Assess the strengths and weaknesses of using participant observations to research teacher attitudes towards male and female pupils Observations can be an effective method of studying teacher attitudes as the researcher can see firsthand how teachers interact with their pupils, producing valid data. Observations can be very structured. Which are preferred by positivists as they are more reliable. Or less structured, which interpretivists prefer since they allow them to find meanings behind behaviours and attitudes. Observations can also either be participant or non-participant.
A limitation of using participant observations to study teacher attitudes. Is that they don't always produce valid data. A teacher may try to hide. Any negative attitudes or behaviours such as discrimination because. They don't want to look bad, but this will mean that the results of the study aren't a true reflection of that teacher's attitudes. This problem can be overcome by conducting a covert observation; since the teacher doesn't know they're being observed, the Hawthorne effect will not occur.
However, it is unlikely that a researcher would be able to carry out an observation covertly in a school since they would stand out and there are limited roles they could take on. Also, the researcher would need to get permission to observe a class beforehand, since young people are vulnerable and can't always give informed consent.
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A practical problem with using participant observations to study teacher attitudes is that they are time-consuming to carry out, and they may take even more time than they usually would if the researcher has to get accustomed to the school. Also, school timetables and holidays restrict the times that researchers can carry out observations.
Delamont says that an ethical issue with observing teacher attitudes to male and female pupils is that the researcher may see something that could get a pupil or a teacher into trouble. Also, he says that care should be taken to protect pupils and teachers' identities.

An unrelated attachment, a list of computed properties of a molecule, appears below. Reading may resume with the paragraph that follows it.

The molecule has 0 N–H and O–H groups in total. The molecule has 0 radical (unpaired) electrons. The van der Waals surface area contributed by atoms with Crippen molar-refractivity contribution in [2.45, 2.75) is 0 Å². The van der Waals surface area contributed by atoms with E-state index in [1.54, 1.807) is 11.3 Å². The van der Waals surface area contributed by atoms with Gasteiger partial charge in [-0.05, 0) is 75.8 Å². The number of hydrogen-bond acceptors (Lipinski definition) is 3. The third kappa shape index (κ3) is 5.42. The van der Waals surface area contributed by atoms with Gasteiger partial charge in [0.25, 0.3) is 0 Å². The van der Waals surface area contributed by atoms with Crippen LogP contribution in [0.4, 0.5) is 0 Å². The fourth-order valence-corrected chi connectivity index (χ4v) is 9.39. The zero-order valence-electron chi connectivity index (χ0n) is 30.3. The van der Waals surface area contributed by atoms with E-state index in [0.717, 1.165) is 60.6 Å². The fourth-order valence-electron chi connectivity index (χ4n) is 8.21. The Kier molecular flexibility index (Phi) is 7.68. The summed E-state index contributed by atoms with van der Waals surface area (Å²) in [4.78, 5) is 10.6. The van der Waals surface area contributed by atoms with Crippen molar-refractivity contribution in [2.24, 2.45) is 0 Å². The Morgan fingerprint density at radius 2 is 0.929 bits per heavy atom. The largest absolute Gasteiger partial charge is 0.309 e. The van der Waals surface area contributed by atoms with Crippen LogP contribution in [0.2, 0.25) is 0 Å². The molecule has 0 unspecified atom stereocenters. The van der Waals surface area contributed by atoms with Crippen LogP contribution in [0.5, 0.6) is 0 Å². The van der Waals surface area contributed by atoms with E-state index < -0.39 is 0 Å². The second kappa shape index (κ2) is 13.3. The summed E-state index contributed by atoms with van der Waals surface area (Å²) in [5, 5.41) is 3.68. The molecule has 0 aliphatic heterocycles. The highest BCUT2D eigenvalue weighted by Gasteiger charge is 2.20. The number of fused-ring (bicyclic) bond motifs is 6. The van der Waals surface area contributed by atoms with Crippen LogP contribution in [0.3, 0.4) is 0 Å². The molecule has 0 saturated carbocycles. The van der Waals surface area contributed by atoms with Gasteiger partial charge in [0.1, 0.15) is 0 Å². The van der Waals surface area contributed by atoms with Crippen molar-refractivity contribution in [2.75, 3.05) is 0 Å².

Participant observations are generally not very representative since there are so many schools in the UK and researchers can only carry out observations in a small number of them. Hammersley's study of teachers did not obtain representative data as he mostly associated with one group of teachers who didn't treat him with the suspicion as others did. Observing teacher attitudes may mean that the researcher doesn't obtain a representative sample because schools may not allow them to observe 'poor' teachers who will give the school a negative image.
Another problem with conducting participant observations is that they're not reliable. This is because they are very difficult to standardise and so hard to replicate. Also, teachers may react differently to different researchers due to their age, gender or ethnicity.
Teachers may not act genuinely around researchers conducting observations because they believe that they are superior to the researchers. Other problem with observing teachers is that they are used to being inspected by other teachers or Ofsted, and so they may change their behaviour or attitudes in order to impress the researcher.
In conclusion, participant observations may be a good method to study teachers' attitudes to male and female pupils as they often produce valid data.
Interpretivist sociologists favour them for this reason. However, participant observations often lack reliability and representativeness, and it can be difficult to gain necessary access in schools. For this reason, positivists may find it more useful to use a more reliable method such as a structured interview.
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A Discussion on the Strengths and Weaknesses of Using Participant Observations to Research Teacher Attitudes Towards Male and Female Pupils. (2023, Jan 19). Retrieved from https://phdessay.com/a-discussion-on-the-strengths-and-weaknesses-of-using-participant-observations-to-research-teacher-attitudes-towards-male-and-female-pupils/
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